The Swiss and Iran (JERUSALEM POST EDITORIAL) 04/22/12)
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Switzerland, a pivotal banking giant and one under whose aegis much
international trade is transacted, is crucial in imposing meaningful
sanctions on Iran. Swiss dillydallying can do proportionally greater
harm than equivocation on part of other states the same size.
Unfortunately, the Swiss have long failed to put their money where
their mouth often is. They persist in doing the wrong thing – or in
not doing the right thing – despite much sanctimony.
Last week, we were informed that while Switzerland has purportedly
extended financial sanctions against Tehran, it stopped short of
freezing the assets of the ayatollahs’ central bank and of imposing
an oil embargo in line with actions taken by other Western powers in
view of Iran’s ongoing nuclear project.
The Swiss Federal Council did freeze the assets of eight Iranian
firms and three Iranian individuals but it did not extend its
sanctions to the Iranian central bank, because, in the words of the
Swiss Economics Ministry, that bank “is important for the Iranian
But that is precisely the logic of sanctions – to hit Tehran where it
hurts, not to lightly rap it on the wrist. The word from Bern is that
it would reconsider at a “later date” whether to ramp up its
That is bad news, because Switzerland is not one of Iran’s dubious
autocratic hangers-on such as Venezuela or Syria, and it is not a
Russian or Chinese ally. Hedging on sanctions by seemingly
enlightened Western governments underscores why these sanctions –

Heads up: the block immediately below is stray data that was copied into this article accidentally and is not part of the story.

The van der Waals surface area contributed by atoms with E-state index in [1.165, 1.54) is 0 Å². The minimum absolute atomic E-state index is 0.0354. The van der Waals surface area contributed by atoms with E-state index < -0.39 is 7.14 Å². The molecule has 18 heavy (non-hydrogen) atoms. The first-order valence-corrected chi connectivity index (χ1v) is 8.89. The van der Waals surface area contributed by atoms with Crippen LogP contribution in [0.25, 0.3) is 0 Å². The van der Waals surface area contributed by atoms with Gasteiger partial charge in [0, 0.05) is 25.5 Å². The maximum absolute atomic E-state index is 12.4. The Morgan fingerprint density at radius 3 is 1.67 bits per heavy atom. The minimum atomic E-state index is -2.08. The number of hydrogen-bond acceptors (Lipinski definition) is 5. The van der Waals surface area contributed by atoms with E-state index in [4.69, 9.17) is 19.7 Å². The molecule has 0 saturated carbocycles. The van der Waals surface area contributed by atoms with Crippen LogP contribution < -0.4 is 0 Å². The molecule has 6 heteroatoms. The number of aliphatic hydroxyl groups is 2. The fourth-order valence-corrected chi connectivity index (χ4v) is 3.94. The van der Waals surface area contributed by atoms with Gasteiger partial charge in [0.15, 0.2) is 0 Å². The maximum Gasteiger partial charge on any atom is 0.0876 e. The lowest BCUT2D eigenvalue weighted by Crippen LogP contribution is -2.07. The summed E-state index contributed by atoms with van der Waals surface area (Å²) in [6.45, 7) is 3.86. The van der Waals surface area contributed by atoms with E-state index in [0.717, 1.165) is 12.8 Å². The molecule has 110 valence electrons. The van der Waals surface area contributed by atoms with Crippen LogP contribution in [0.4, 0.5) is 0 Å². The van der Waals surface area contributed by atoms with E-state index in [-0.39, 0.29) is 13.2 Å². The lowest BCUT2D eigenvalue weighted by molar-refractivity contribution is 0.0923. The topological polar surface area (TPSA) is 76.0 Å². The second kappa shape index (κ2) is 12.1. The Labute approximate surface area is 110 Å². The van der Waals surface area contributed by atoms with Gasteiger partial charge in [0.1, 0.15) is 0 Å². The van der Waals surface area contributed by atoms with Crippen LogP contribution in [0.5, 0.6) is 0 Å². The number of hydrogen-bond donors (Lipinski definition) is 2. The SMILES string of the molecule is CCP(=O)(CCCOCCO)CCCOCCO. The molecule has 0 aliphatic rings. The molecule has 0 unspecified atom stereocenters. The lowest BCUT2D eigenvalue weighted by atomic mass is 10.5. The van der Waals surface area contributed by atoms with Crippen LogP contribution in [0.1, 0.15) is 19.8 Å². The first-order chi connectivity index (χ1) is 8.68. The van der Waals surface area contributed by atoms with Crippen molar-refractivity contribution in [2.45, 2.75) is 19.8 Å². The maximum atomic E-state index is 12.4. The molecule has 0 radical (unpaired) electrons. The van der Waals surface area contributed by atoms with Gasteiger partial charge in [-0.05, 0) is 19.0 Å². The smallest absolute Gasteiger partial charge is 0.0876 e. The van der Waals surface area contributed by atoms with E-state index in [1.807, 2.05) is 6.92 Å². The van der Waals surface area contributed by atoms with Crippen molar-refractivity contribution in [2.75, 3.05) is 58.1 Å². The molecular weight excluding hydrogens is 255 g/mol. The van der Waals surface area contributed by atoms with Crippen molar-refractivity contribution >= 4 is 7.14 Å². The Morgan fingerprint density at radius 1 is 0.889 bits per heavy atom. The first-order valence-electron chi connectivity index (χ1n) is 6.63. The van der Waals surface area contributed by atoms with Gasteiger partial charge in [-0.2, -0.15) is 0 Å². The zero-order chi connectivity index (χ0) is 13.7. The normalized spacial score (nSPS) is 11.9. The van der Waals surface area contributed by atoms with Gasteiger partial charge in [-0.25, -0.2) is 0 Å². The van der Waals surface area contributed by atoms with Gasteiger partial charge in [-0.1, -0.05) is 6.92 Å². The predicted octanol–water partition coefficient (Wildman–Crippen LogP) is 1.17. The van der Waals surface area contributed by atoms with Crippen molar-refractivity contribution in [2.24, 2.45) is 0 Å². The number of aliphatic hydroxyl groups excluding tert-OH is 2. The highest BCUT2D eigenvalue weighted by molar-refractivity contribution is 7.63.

imposed by both the EU and US – have always looked better on paper
than in the real here-and-now.
Their major flaw – hardly the only one – is the probability that not
everyone will adhere to them.
We aren’t talking about blatant, provocative defiance, as in the
cases of Iran’s circle of best friends, nor of countries less
ideologically confrontational but with various economic and
geopolitical axes to grind (such as Russia along with a host of
former USSR components, China and other East Asian states).
European democracies – like Switzerland – should for their own good
be in the vanguard of the struggle to defend Free World interests
against a rogue regime with nuclear ambitions. Currently this
struggle is limited to doubtfully adequate measures, making it all
the more imperative that Western democracies do their utmost to
meticulously abide – at the very least – by these feeble strictures.
Otherwise, they are a lost cause and little more than a cover-up for
Switzerland imports Iranian oil indirectly, but Swiss energy giant
Elektrizitätsgesellschaft Laufenburg had proceeded with a projected
pipeline to transport the fuel via Turkey. Previously it signed a
mega-deal to import more than 5 billion cubic meters annually of
Iranian gas valued at 18 billion euros.
This wasn’t the private vagary of an insubordinate firm. It was
sponsored with fanfare by the Swiss government itself. Then-foreign
minister Micheline Calmy-Rey mounted a pilgrimage to Iran
to “witness” the 2008 signing of that momentous gas-supply contract.
Sporting a sheer white head scarf, she accorded the transaction her
government’s stamp of approval and lent the occasion high profile,
prestige and legitimacy.
An unrepentant Calmy-Rey intoned that that “Switzerland is an
independent country which has its own strategic interests to defend.”
To this must be added Switzerland’s prolific lip service to its much-
vaunted neutrality. It is imperative, especially considering
Switzerland’s sullied World War II history, for it to stay mindful
that neutrality cannot possibly justify inaction in the face of evil.
In such circumstances, the claim of neutrality facilitates evil, such
as Iran’s genocidal plot. Inaction can be tantamount to complicity.
Sanctions are imposed to make it difficult for a regime that
endangers world peace to carry on unhindered. That is their
objective. Money is fungible. Whatever isn’t denied Tehran – given
the tyrannical nature of the regime – could well go to funding
terrorism or nuclear weapons development.
The Swiss are not that naive. They are nobody’s fools. They should
not make fools of the rest of the world. (© 1995-2011, The Jerusalem
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